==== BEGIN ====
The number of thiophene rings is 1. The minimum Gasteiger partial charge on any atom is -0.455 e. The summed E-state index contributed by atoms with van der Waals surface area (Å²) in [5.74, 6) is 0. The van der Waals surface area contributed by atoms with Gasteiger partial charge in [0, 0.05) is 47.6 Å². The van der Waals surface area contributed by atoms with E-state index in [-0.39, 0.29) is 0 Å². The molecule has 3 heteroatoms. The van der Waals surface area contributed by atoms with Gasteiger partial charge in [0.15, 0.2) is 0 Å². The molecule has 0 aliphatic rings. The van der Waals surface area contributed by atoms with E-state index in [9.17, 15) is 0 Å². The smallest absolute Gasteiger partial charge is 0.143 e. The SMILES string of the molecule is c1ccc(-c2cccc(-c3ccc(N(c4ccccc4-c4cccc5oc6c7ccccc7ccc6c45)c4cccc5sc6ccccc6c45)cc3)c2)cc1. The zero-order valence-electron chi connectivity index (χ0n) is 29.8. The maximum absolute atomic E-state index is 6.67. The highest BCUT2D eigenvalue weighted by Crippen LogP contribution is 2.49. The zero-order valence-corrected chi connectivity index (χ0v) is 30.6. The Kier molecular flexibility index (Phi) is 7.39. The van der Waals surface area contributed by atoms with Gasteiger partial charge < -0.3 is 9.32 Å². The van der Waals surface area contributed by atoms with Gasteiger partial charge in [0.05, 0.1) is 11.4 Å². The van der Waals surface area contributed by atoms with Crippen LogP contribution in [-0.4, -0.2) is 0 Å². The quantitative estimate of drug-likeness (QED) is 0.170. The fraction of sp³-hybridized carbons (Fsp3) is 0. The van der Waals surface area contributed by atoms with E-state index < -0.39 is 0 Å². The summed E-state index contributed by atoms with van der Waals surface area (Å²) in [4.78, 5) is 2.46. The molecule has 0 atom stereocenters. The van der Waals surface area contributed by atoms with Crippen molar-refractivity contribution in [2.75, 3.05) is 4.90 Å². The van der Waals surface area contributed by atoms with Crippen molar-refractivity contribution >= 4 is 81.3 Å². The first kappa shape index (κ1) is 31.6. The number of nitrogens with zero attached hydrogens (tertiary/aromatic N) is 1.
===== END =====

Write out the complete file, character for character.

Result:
The number of thiophene rings is 1. The minimum Gasteiger partial charge on any atom is -0.455 e. The summed E-state index contributed by atoms with van der Waals surface area (Å²) in [5.74, 6) is 0. The van der Waals surface area contributed by atoms with Gasteiger partial charge in [0, 0.05) is 47.6 Å². The van der Waals surface area contributed by atoms with E-state index in [-0.39, 0.29) is 0 Å². The molecule has 3 heteroatoms. The van der Waals surface area contributed by atoms with Gasteiger partial charge in [0.15, 0.2) is 0 Å². The molecule has 0 aliphatic rings. The van der Waals surface area contributed by atoms with E-state index in [9.17, 15) is 0 Å². The smallest absolute Gasteiger partial charge is 0.143 e. The SMILES string of the molecule is c1ccc(-c2cccc(-c3ccc(N(c4ccccc4-c4cccc5oc6c7ccccc7ccc6c45)c4cccc5sc6ccccc6c45)cc3)c2)cc1. The zero-order valence-electron chi connectivity index (χ0n) is 29.8. The maximum absolute atomic E-state index is 6.67. The highest BCUT2D eigenvalue weighted by Crippen LogP contribution is 2.49. The zero-order valence-corrected chi connectivity index (χ0v) is 30.6. The Kier molecular flexibility index (Phi) is 7.39. The van der Waals surface area contributed by atoms with Gasteiger partial charge < -0.3 is 9.32 Å². The van der Waals surface area contributed by atoms with Gasteiger partial charge in [0.05, 0.1) is 11.4 Å². The van der Waals surface area contributed by atoms with Crippen LogP contribution in [-0.4, -0.2) is 0 Å². The quantitative estimate of drug-likeness (QED) is 0.170. The fraction of sp³-hybridized carbons (Fsp3) is 0. The van der Waals surface area contributed by atoms with E-state index < -0.39 is 0 Å². The summed E-state index contributed by atoms with van der Waals surface area (Å²) in [4.78, 5) is 2.46. The molecule has 0 atom stereocenters. The van der Waals surface area contributed by atoms with Crippen molar-refractivity contribution in [2.75, 3.05) is 4.90 Å². The van der Waals surface area contributed by atoms with Crippen molar-refractivity contribution >= 4 is 81.3 Å². The first kappa shape index (κ1) is 31.6. The number of nitrogens with zero attached hydrogens (tertiary/aromatic N) is 1.